We all finished our food, then M and I showed M & E some good places to get trinkets to send home. While there, we picked up a few things for M to send home to family.
By the end of all that it we were all feeling a little sluggish and decided to head back to M & E's house. We got there and spent a few hours talking before M and I headed home.
Tuesday (the 4th) was a little rough for me. I woke up with a bad headache and my face was extremely flushed. Ah, heat exhaustion. I've had a really bad case of heat stroke before, so I'm glad this wasn't anything worse than what it was. I drank lots of water, filled up on food, and rested for most of the morning. I felt mostly normal by the time M and I left to do some errands. As part of our errands, we picked up a Korean language program offered at the local Post Exchange so I could put more effort into learning Korean. We also went to Yongsan and picked up groceries. By the time we got home, it was almost 8pm and I was exhausted again. M and I had some sushi (not Korean kimbap), watched some Bleach together, and crashed.
Yesterday was a productive day at home. I cleaned and took pictures for blog posts that I'm incredibly behind on. I also made some bastardized pancit like the one I posted to Instagram. A post shall be coming soon™. I also finally got to dig into the packages I received over the past week. One was from Julie (thank you!), and two were from my parents. One was my Bathing Garden order, and the other had the planner I've been waiting on for almost two months now.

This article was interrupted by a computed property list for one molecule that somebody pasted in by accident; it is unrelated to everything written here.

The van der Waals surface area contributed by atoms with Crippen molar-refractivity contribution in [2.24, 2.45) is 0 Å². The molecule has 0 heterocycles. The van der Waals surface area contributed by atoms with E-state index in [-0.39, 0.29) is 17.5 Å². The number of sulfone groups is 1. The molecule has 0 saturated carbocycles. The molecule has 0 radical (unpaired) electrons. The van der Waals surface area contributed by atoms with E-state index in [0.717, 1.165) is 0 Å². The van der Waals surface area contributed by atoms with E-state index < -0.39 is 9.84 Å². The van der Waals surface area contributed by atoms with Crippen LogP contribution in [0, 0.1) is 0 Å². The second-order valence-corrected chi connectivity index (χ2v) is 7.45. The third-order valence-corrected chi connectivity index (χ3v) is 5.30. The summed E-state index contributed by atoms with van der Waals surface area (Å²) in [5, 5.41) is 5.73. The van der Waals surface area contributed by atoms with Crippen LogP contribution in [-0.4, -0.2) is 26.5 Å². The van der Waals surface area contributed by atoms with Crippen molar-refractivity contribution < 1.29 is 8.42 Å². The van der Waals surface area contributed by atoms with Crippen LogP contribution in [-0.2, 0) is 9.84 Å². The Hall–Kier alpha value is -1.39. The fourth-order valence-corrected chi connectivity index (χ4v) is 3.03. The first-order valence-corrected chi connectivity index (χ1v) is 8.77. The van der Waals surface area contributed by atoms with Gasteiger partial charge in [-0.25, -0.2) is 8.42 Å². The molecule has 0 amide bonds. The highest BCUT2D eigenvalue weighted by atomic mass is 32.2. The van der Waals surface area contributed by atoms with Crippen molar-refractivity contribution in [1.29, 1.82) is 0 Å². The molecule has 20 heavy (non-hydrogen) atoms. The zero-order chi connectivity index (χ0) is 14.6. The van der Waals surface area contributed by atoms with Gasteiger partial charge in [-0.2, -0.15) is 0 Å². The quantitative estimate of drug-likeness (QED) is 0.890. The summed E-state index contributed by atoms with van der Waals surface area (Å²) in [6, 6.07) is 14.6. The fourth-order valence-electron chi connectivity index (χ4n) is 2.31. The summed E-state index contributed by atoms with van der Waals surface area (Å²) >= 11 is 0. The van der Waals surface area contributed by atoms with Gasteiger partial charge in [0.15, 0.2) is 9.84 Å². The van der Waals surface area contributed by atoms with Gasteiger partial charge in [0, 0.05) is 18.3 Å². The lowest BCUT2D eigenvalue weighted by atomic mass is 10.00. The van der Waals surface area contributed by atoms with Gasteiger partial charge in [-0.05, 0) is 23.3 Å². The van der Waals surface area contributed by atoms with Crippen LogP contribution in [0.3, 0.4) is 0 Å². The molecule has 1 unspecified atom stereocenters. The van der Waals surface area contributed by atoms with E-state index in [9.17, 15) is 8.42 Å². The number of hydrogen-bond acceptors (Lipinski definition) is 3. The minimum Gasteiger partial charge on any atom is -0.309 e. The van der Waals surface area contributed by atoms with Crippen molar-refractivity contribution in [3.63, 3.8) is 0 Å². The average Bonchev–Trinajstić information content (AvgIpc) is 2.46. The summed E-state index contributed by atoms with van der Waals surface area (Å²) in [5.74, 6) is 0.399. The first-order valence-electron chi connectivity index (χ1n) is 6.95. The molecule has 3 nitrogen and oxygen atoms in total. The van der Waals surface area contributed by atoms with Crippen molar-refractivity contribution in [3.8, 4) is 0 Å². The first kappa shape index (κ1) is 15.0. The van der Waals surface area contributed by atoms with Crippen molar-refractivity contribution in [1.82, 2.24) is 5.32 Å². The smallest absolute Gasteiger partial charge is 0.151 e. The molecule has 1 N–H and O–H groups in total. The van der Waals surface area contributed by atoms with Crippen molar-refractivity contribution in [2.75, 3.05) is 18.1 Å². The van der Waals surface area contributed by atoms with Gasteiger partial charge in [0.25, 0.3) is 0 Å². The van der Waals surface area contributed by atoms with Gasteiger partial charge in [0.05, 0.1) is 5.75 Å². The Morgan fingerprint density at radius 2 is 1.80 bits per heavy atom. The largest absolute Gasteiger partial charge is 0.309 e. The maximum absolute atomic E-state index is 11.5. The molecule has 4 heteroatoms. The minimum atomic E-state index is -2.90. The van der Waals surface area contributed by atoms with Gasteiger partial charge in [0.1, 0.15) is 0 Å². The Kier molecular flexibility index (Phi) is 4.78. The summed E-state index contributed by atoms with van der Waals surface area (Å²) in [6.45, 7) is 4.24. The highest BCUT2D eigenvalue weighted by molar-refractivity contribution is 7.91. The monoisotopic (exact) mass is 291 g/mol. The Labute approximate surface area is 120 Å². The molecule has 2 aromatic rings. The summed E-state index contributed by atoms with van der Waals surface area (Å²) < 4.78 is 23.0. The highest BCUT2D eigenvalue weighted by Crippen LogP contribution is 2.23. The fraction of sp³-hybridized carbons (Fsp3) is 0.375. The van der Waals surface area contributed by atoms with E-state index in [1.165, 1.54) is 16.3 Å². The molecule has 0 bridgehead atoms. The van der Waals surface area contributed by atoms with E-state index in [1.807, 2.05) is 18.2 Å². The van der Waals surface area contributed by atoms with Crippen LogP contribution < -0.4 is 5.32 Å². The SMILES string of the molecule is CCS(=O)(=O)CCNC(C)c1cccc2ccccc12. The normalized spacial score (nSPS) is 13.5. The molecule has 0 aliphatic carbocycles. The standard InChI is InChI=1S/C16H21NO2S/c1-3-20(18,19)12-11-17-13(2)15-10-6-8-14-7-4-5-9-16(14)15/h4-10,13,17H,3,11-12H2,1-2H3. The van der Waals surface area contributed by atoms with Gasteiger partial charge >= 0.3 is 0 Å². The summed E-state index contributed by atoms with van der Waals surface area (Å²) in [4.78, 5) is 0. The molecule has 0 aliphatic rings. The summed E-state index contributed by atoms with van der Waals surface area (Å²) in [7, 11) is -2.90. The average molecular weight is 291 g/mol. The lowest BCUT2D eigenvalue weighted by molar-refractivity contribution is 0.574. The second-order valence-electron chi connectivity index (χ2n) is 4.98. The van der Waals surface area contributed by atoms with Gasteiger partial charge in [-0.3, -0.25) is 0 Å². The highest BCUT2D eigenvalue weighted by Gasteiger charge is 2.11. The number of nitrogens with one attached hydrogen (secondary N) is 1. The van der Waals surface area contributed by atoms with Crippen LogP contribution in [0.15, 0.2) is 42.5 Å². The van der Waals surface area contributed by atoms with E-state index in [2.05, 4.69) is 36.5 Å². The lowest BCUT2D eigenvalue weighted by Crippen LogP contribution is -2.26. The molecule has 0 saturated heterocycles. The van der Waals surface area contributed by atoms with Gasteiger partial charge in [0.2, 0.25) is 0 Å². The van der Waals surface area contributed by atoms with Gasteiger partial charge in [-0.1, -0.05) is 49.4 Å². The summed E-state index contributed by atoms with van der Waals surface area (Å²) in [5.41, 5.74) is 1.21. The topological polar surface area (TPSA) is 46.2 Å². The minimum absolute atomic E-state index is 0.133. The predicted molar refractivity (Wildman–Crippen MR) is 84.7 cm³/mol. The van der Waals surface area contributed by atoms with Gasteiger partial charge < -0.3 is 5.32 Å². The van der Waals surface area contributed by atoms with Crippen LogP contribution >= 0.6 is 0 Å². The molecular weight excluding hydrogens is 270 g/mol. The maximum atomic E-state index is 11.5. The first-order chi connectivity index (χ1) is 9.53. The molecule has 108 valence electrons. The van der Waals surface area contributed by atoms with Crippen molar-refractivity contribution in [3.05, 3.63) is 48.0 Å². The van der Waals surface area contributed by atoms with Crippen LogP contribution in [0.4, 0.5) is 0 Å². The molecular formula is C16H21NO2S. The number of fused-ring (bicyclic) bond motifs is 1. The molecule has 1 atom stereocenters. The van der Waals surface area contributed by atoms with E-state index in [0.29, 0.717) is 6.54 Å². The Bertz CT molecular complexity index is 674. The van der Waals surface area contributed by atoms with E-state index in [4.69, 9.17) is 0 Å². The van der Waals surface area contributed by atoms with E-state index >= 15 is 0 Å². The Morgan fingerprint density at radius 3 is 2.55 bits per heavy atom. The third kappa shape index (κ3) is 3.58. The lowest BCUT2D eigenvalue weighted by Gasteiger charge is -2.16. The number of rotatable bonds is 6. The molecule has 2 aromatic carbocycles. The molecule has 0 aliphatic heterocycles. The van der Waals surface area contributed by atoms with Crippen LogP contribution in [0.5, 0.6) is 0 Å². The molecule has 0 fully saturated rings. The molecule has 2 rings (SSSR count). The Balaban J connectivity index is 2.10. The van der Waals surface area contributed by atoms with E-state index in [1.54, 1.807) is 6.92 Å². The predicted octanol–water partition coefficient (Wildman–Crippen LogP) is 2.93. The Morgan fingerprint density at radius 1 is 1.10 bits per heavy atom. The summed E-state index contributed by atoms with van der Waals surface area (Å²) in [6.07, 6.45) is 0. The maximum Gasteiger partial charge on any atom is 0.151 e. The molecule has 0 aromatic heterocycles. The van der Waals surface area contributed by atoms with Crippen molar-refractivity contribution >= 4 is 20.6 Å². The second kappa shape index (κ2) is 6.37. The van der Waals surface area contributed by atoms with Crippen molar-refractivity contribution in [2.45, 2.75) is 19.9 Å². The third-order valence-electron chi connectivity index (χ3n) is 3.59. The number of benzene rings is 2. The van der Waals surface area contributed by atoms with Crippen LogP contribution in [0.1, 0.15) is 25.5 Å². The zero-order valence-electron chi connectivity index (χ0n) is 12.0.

In the middle of working on my blog posts, I decided that I would take a break and look at the Korean program and what it had to offer. While I wouldn't say the program was a complete waste of money, I do not care for the way it presents some of the information. It concentrates more on giving me the romanticized version of Korean words (ouija for chair, as opposed to 의자) and each bit of information is given via a recording or video that takes waaay too long to present the appropriate information. It also teaches phrases before it teaches you the alphabet, which isn't what I'm going for. I want something that teaches the language as if I'm aiming to become fluent and continue to expand my knowledge beyond my time here in Korea - which is my intention. This program is geared more towards "here's some stuff to help you get by while you're here."
So I messed with that program for a bit before deciding that I wanted to find something on the internet that would help me learn the alphabet more. From there, I found other games that are aimed at helping you learn Korean through Hangul as opposed to roman letters.
Five hours later M came home from work to find me spewing Korean at the screen with about a million different tabs and programs open.
So that's where I'm at today. I finally decided to dish out the money to help me learn Korean in a way that fits my learning - through 'games' and flash cards more than reading paragraphs of information and memorizing a piece of paper.
How are things in your corner of the world? Has the weather finally cooled down yet?